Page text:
Volume 7, Number 1
Welcome to the American Journal of Play special issue exploring the inter-disciplinary field of cognitive neuroaesthetics, which has attracted artists and art historians, neuroscientists, psychologists, and other researchers. Special theme issues focus on important topics in the fast-developing study of play; each is guest edited by an expert on the topic; and each includes work by the leading scholars in the field. Art historian Phillip Prager assembled this issue with the help of those participating in a conference called “The Importance of Being Playful,” which he organized in 2012 under the auspices of the Minerva Foundation at the University of California, Berkeley.
The issue opens with two interviews. In the first, British polymath Margaret Boden talks about the roots of human creativity and the similarities and differences of animal and machine intelligence. In the second, entomologist and photographer Mark W. Moffett discusses the meaning of playfulness in relation to his work with ants, a species that appears not ever to play. In the issue’s lead article, guest editor Prager reexamines Bauhaus art and theory in light of the neuropsychology of play. Behavioral neuroscientists Sergio M. Pellis, Vivien C. Pellis, and Brett T. Himmler report on the ways rough-and-tumble play help make rats and primates more sociable, more flexible, and more cognitively sophisticated. Psychologists Adam Eichenbaum, Daphne Bavelier, and C. Shawn Green, all specialists in perceptual learning, show how playing video games enhances perceptual and cognitive skills in game players. And psycho-analyst (and performer) Victoria Stevens provides a summary of recent research in neuroscience and the role of combinatory play in generating new ideas and artistic forms. Taken together, these articles illustrate how strongly recent scholarship links play to creativity.
Margaret Boden is Research Professor of Cognitive Science at the University of Sussex, where she was the founding dean of the university’s School of Cognitive and Computing Sciences. Trained originally at the University of Cambridge and at Harvard University in medicine and the history of philosophy, she has since pursued and published in related fields such as psychology, social psychology, linguistics, neuroscience, cybernetics, control engineering, computer science, and artificial intelligence. A frequent interviewee on television and radio in the United Kingdom, she lectures widely in Europe, North and South America, and Asia. Boden is known best for two widely translated books, The Creative Mind: Myths and Mechanisms, where she draws on computational ideas to explore human intuition, and the two-volume history of cognitive science, Mind as Machine: A History of Cognitive Science, in which she investigates in a computational frame the range and latitude of consciousness itself. In this interview, Boden reflects on her diverse interests with special reference to the relationship of combinatory play to creativity and invention in science and technology, art and architecture, mathematics, philosophy, and literature. Key words: artificial intelligence; combinatory play; creativity; interdisciplinarity; invention; neuroaesthetics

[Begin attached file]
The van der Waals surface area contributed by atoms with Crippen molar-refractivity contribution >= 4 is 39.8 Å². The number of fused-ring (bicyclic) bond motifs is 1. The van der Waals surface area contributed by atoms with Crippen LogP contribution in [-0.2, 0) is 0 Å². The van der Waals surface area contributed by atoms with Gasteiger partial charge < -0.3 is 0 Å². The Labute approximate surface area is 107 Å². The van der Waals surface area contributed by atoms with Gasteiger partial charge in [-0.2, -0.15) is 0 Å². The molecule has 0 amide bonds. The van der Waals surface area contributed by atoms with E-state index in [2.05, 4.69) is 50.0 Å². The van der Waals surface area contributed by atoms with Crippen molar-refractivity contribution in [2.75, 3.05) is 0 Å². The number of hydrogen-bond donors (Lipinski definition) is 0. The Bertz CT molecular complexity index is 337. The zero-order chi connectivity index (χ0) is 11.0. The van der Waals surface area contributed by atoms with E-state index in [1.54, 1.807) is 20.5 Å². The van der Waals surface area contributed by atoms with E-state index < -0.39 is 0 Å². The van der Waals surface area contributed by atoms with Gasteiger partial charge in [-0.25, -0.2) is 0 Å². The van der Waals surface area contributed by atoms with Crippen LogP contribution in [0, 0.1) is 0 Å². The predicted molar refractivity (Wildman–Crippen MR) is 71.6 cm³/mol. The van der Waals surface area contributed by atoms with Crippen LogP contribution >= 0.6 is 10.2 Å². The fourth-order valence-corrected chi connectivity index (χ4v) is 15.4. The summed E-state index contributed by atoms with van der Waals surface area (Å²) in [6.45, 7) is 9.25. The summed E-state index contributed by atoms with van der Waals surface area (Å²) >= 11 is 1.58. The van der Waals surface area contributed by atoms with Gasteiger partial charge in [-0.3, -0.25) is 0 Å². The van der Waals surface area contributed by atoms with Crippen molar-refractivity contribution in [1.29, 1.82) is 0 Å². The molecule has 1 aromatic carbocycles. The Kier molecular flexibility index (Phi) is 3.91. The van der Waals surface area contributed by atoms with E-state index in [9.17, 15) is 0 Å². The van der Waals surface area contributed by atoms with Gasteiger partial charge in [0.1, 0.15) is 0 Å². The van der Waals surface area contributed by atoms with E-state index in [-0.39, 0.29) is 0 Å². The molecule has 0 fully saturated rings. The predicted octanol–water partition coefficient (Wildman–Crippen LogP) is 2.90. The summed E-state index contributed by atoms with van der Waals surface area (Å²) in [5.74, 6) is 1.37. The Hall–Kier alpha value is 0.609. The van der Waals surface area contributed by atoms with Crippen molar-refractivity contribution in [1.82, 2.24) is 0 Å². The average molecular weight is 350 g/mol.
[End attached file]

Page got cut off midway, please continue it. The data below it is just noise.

Mark W. Moffett is a research associate at the Smithsonian Institution and a frequent contributor to and contract photographer for the National Geographic Society, which has dubbed him the “Indiana Jones of Entomology.” While earning his doctorate in organismic and evolutionary biology at Harvard University, he studied with Edward O. Wilson, founder of the field of sociobiology, and traveled across Asia studying ants. Subsequently, Moffett served as a curator at Harvard’s Museum of Comparative Zoology and held a research position for several years at the University of California, Berkeley. In addition to having written more than one hundred articles, he is the author of The High Frontier: Exploring the Tropical Forest Canopy and Adventures among Ants: A Global Safari with a Cast of Trillions (winner of a National Outdoor Book Award in 2010) and the children’s book Face to Face with Frogs. Moffett has appeared on The Tonight Show with Conan O’Brien and The Colbert Report and has received the Lowell Thomas Award from the Explorers Club, the Distinguished Explorer Award from the Roy Chapman Andrews Society, Yale University’s Poynter Fellowship in Journalism, and Harvard’s Bowdoin Prize for writing. In this interview, Moffett reflects on his study of ants, on their social organization, and on the similarities and differences between these mindless and playless creatures and humans. Key words: ants, army ants, sociobiology, superorganisms
In a review of the methodology of the Bauhaus (Germany’s famous art school of the Weimar Republic era) in light of more recent scientific research on creativity and especially in light of the work of László Moholy-Nagy, the author examines the emphasis the school placed on play and positive emotions and concludes that it evinced a highly sophisticated understanding of creative cognition half a century ahead of science. He thus questions the modernist and rationalistic paradigms into which the Bauhaus has been enshrined and discusses its true relationship to the idea of play. Key words: Bauhaus; cognition; creativity and play; László Moholy-Nagy; philosophy; photography